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Could J-Pop have become as big globally as K-Pop?


Feanor

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Japan is a master of "soft power", and many of its cultural aspects (anime, manga, Nintendo/Playstation, Japanese cuisine) are loved by audiences all around the world. And while Japan has been a top 2 music market in the world for literally decades, J-Pop is still quite local to Japan, which is in stark contrast to K-Pop, which has become a household genre on a global scale in the past 10 years or so.

 

So do you think there could've been an alternative scenario where J-Pop was as big as K-Pop globally if Japanese labels and artists had pursued a more global outlook?

 

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Honestly, no. The girlgroups make music targeted to Japanese people I feel like and their image + sound is very childish. I'm talking about the idol groups like AKB48, Nogizaka46 and of that vein. Solo acts like Utada and Namie for example, yes. 

 

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I feel like only certain, selective anime songs could get big globally. Like Oshi no Ko's Idol by Yoasobi or JJK's Lost In Paradise by Aklo.

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10 minutes ago, Feanor said:

Japan is a master of "soft power", and many of its cultural aspects (anime, manga, Nintendo/Playstation, Japanese cuisine) are loved by audiences all around the world.

and this is why J-Pop won't ever reach past its borders. There are better places for Japan to focus is soft power strategies that show greater returns and those better places draw audiences that alienate regular music listeners.

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K-Pop made an effort to appeal to global audiences and make their music accessible to the world while Japan is still living in 1998. 

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Well, Namie was going somewhere with the Golden Touch MV gaining like 10M views in several months or something, but then it got deleted, and she kinda stopped caring about the international recognition, and we know what happened next. And this is just one example of self-sabotage.

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Kpop groups cater to global audience (tours/provide subtitles to everything...) while jpop simply doesn't.

 

I really want to get into jpop, but it's kinda hard to get into.

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8 minutes ago, Taylena said:

K-Pop made an effort to appeal to global audiences and make their music accessible to the world while Japan is still living in 1998. 

Not westernizing your culture is considered still living in the 90's? :deadbanana2:

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Utada Hikaru and Kyary Pamyu Pamyu:clap:

 

Also, Mariya Takeuchi had a globally-viral hit song, right? 

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20 minutes ago, Sailor Moon said:

Kpop groups cater to global audience (tours/provide subtitles to everything...) while jpop simply doesn't.

 

I really want to get into jpop, but it's kinda hard to get into.

Kpop didn't use to 

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maybe Utada Hikaru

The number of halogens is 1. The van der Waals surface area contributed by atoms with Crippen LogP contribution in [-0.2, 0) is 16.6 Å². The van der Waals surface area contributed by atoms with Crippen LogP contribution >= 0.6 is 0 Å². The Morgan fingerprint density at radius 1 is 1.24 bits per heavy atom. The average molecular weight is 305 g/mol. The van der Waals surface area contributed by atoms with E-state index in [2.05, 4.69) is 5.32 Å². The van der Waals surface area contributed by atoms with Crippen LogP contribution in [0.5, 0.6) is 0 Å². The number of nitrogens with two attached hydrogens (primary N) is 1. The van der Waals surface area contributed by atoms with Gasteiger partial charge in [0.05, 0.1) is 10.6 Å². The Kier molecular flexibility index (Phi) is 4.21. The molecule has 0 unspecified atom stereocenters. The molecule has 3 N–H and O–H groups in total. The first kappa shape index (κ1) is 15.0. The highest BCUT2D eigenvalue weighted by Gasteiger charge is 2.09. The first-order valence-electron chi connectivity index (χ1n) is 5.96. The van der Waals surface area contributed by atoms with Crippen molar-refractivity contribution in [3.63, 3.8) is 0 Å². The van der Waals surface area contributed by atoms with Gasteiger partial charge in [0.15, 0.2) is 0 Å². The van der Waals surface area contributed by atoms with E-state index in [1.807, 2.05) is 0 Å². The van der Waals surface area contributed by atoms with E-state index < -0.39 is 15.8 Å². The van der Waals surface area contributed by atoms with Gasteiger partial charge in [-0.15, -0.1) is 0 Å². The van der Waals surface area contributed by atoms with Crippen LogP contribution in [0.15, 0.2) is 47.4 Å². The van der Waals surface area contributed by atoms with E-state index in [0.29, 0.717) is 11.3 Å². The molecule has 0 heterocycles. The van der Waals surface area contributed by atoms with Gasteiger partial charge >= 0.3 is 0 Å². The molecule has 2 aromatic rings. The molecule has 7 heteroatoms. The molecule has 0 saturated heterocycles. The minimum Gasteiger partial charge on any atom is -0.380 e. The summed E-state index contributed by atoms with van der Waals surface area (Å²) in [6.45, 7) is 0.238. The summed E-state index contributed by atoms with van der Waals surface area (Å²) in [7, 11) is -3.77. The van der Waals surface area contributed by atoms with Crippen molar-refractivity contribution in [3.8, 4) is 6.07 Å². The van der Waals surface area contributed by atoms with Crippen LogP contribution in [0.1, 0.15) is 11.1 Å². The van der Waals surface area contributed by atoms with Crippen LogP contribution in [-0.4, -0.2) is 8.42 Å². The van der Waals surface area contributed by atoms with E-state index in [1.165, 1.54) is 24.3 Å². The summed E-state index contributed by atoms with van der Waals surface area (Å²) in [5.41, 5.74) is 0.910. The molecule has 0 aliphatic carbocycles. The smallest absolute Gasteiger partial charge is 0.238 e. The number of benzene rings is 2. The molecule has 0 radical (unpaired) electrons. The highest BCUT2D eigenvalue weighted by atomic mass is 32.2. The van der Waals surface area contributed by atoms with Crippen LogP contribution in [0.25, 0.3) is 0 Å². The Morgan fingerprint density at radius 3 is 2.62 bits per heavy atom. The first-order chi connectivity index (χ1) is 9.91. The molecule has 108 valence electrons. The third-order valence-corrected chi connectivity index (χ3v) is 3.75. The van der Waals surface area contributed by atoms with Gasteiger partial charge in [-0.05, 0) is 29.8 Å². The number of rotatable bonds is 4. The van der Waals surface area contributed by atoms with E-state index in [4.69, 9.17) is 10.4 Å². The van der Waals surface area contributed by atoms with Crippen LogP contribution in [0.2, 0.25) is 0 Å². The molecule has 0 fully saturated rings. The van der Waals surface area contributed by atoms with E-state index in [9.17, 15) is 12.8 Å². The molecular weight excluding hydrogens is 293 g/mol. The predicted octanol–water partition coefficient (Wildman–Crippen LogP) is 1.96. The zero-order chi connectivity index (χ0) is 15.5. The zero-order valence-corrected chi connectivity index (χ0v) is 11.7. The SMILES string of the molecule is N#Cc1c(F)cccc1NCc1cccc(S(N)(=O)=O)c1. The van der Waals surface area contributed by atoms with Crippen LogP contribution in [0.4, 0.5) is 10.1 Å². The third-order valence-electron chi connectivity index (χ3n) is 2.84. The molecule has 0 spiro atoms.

but no the rest of the industry is too weird for westerners 

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no, Japan is very culturally specific and to be honest I love that about Japan. K-pop just rips off western music, it's not interesting

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Back in the 2000s there were a lot of acts who had global appeal (Utada, One Ok Rock, Crystal Kay). A lot of the music were US rip-offs, but some artists blended in traditional J-pop and created a sound that was exotic but familiar. J-pop was bigger and more credible than Kpop back then.  In the 2010s they got overshadowed by Korea. and their music became more niche. They also never really adapted to the digital space in an effort to protect physicals sales.  J-pop acts even being on Spotify nowadays is a huge leap from where they were.  

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J-pop was just hard af to find thru youtube compared to k-pop and still is

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Jpop was a thing in the west before kpop happened (although never this mainstream obviously), but the global appeal would never happen because the market never really cared to expand the genre beyond Japan.

 

Jpop acts are able to sell millions of records and sell hundreds of thousands of concert tickets nationwide, and that was never realistic in South Korea with kpop. That's why kpop acts were trying very hard to get into the japanese market since the early 2000s

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Idk if it's licensing or something but a lot of J-pop is hard to find on YouTube and streaming 

 

also it's an image thing, K-pop idols are cutting edge and fashion forward, offering more concept etc. with catchy music. Kyary Pamyu Pamyu was IT for a bit and would probably be even bigger today with Tik tok, but I haven't really seen any other J-pop acts pop off since

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Yasutaka Nakata should be bigger than Max Martin, that's all I know

 

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It took me like 10 years of being a k-pop stan to finally get into the 48 / 46 series j-pop girl groups.

 

So yeah, I would say that they are quite an acquired taste, because they don't aim to appeal to anyone other than Japanese market which is enough to sustain them already unlike k-pop. 


J-pop has already become a lot more  k-pop-fied in recent years (which is ironic because idol k-pop was birthed from j-pop), I wouldn't want to see it lose what makes it unique

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